May is a time of renewal in Minnesota. Shaking off the long grey winter, the land becomes a wonder of beauty – from its cornfields to its forests filled with Norway pine. And like the fertile green shoots that spring from rich black soil, the transformation in its people is palpable. It is a 4-month celebration of the senses; a ritual that forever connects us to our 10-thousand lakes. A unique bond that always calls us back home to the lush Boundary Waters, a secret fishing hole or the traditional pilgrimage to tMay is a time of renewal in Minnesota. Shaking off the long grey winter, the land becomes a wonder of beauty – from its cornfields to its forests filled with Norway pine. And like the fertile green shoots that spring from rich black soil, the transformation in its people is palpable. It is a 4-month celebration of the senses; a ritual that forever connects us to our 10-thousand lakes. A unique bond that always calls us back home to the lush Boundary Waters, a secret fishing hole or the traditional pilgrimage to the family cabin. It’s a combination of heritage and passion; a need to mimic and honor nature. It’s a state of mind we call The Good Life. he family cabin. It’s a combination of heritage and passion; a need to mimic and honor nature. It’s a state of mind we call The Good Life.
I am making an attempt to convey several things with my paintings. The colors are influenced by the more vibrant color I see in the dream world at night. Also I am idealizing the flower or leaf, seeing it as an icon, an object of contemplation and meditation. I hope to convey a state of no-mind, the place of the higher self, the place of larger truths and compassion. The painting could be a doorway to connect with the world’s love energy and it’s enlightenment.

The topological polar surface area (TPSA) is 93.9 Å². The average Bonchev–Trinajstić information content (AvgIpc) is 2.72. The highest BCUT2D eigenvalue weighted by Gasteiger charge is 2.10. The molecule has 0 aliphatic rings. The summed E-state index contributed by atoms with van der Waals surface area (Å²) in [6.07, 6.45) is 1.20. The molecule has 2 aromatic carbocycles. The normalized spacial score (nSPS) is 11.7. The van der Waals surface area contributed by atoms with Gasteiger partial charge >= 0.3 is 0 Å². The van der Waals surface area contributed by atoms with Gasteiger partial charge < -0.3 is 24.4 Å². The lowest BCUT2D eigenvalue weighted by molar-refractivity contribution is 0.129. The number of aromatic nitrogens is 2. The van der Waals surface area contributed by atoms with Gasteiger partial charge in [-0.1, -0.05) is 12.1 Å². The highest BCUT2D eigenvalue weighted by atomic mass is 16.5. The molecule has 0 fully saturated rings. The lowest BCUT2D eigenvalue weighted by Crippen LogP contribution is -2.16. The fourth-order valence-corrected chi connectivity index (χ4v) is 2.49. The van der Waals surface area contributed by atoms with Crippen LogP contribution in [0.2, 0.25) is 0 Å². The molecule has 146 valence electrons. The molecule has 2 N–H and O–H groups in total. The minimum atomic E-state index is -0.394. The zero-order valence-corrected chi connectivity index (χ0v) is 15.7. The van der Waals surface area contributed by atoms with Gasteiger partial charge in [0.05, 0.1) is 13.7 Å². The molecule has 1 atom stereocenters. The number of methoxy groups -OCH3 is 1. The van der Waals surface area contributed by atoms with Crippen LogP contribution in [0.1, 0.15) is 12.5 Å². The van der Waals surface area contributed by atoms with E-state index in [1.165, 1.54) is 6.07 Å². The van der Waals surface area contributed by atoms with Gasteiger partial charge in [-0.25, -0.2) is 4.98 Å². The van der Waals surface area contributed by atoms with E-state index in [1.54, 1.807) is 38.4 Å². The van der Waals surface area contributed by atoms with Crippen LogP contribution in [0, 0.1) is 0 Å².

The mandala shape as in the concentric circles of a labyrinth and as a symbol of wholeness and healing, is a profound inspiration for me. The organized psyche centers around love-beauty-gratitude- appreciation.
The Confluences Garments refer to the landscape at the confluence of the Mississippi and Minnesota Rivers located at Pike Island just below the Minneapolis-Saint Paul International Airport.
These pieces are made of silk then eco-dyed on site with river water and windfall plant material from three distinct locations at Pike Island. They are further hand-stitched with additions of tanned carp skin and felted with raw bison wool gathered after spring shedding.
A confluence is the meeting of two or more bodies of water, and it can also refer to a coming together of people or things. The confluence at Pike Island seems like a natural vortex where things come together. The Mississippi River forms its only true gorge here and bison lived on these bluffs before US settlement. Migratory flyways pass by, and the island is home to remnants of its native flood plain plant community. The place where these two great rivers meet is also tied to human history. A deep and many layered story originated here long ago with the Dakota people. Much later, there was the building of Fort Snelling on the bluff above the island, US presence, settlement, and now modern day growth. Today, a maze of activity follows bridges, barges and air traffic across this landscape.
I was introduced to rug weaving over 35 years ago as a folk art. The tradition of using recycled clothing to weave decorative and functional household items appealed to both my creative and thrifty nature.
I have woven thousands of yards of rugs for people, developing my own style and color schemes. I continue to experiment with different patterns, my own dyed cloth and new cotton fabrics to create contemporary designs from a traditional craft.
I follow the tradition in which making a pot is collaboration among clay, fire, potter and user. The potter seeks the tension among them, so that each element has its place and none dominates for too long.